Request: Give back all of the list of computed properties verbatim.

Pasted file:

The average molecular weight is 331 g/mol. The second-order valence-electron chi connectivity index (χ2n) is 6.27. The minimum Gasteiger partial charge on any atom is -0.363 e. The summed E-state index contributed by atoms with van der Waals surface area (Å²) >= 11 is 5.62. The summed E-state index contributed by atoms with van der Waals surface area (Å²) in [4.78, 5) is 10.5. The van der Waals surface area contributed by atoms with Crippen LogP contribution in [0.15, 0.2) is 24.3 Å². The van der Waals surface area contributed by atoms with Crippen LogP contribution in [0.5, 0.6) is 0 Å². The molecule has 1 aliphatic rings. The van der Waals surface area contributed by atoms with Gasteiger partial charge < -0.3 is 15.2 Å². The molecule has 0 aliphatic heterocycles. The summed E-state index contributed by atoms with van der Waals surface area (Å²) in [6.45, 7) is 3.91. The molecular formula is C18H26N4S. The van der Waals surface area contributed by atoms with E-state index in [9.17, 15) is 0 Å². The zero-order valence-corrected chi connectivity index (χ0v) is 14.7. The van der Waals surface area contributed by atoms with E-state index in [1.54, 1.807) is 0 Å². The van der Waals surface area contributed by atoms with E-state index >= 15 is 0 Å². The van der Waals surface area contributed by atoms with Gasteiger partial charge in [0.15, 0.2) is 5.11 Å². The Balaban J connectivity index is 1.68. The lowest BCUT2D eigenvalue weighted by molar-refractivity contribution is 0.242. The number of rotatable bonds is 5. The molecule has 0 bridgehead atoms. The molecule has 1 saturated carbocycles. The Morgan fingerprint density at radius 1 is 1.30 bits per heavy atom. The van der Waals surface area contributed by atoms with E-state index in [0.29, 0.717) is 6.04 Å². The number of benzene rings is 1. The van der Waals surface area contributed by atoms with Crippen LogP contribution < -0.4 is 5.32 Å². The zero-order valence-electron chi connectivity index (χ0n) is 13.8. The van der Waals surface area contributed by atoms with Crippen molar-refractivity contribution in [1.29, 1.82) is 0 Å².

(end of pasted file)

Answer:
The average molecular weight is 331 g/mol. The second-order valence-electron chi connectivity index (χ2n) is 6.27. The minimum Gasteiger partial charge on any atom is -0.363 e. The summed E-state index contributed by atoms with van der Waals surface area (Å²) >= 11 is 5.62. The summed E-state index contributed by atoms with van der Waals surface area (Å²) in [4.78, 5) is 10.5. The van der Waals surface area contributed by atoms with Crippen LogP contribution in [0.15, 0.2) is 24.3 Å². The van der Waals surface area contributed by atoms with Crippen LogP contribution in [0.5, 0.6) is 0 Å². The molecule has 1 aliphatic rings. The van der Waals surface area contributed by atoms with Gasteiger partial charge < -0.3 is 15.2 Å². The molecule has 0 aliphatic heterocycles. The summed E-state index contributed by atoms with van der Waals surface area (Å²) in [6.45, 7) is 3.91. The molecular formula is C18H26N4S. The van der Waals surface area contributed by atoms with E-state index in [9.17, 15) is 0 Å². The zero-order valence-corrected chi connectivity index (χ0v) is 14.7. The van der Waals surface area contributed by atoms with E-state index in [1.54, 1.807) is 0 Å². The van der Waals surface area contributed by atoms with E-state index >= 15 is 0 Å². The van der Waals surface area contributed by atoms with Gasteiger partial charge in [0.15, 0.2) is 5.11 Å². The Balaban J connectivity index is 1.68. The lowest BCUT2D eigenvalue weighted by molar-refractivity contribution is 0.242. The number of rotatable bonds is 5. The molecule has 0 bridgehead atoms. The molecule has 1 saturated carbocycles. The Morgan fingerprint density at radius 1 is 1.30 bits per heavy atom. The van der Waals surface area contributed by atoms with E-state index in [0.29, 0.717) is 6.04 Å². The number of benzene rings is 1. The van der Waals surface area contributed by atoms with Crippen LogP contribution < -0.4 is 5.32 Å². The zero-order valence-electron chi connectivity index (χ0n) is 13.8. The van der Waals surface area contributed by atoms with Crippen molar-refractivity contribution in [1.29, 1.82) is 0 Å².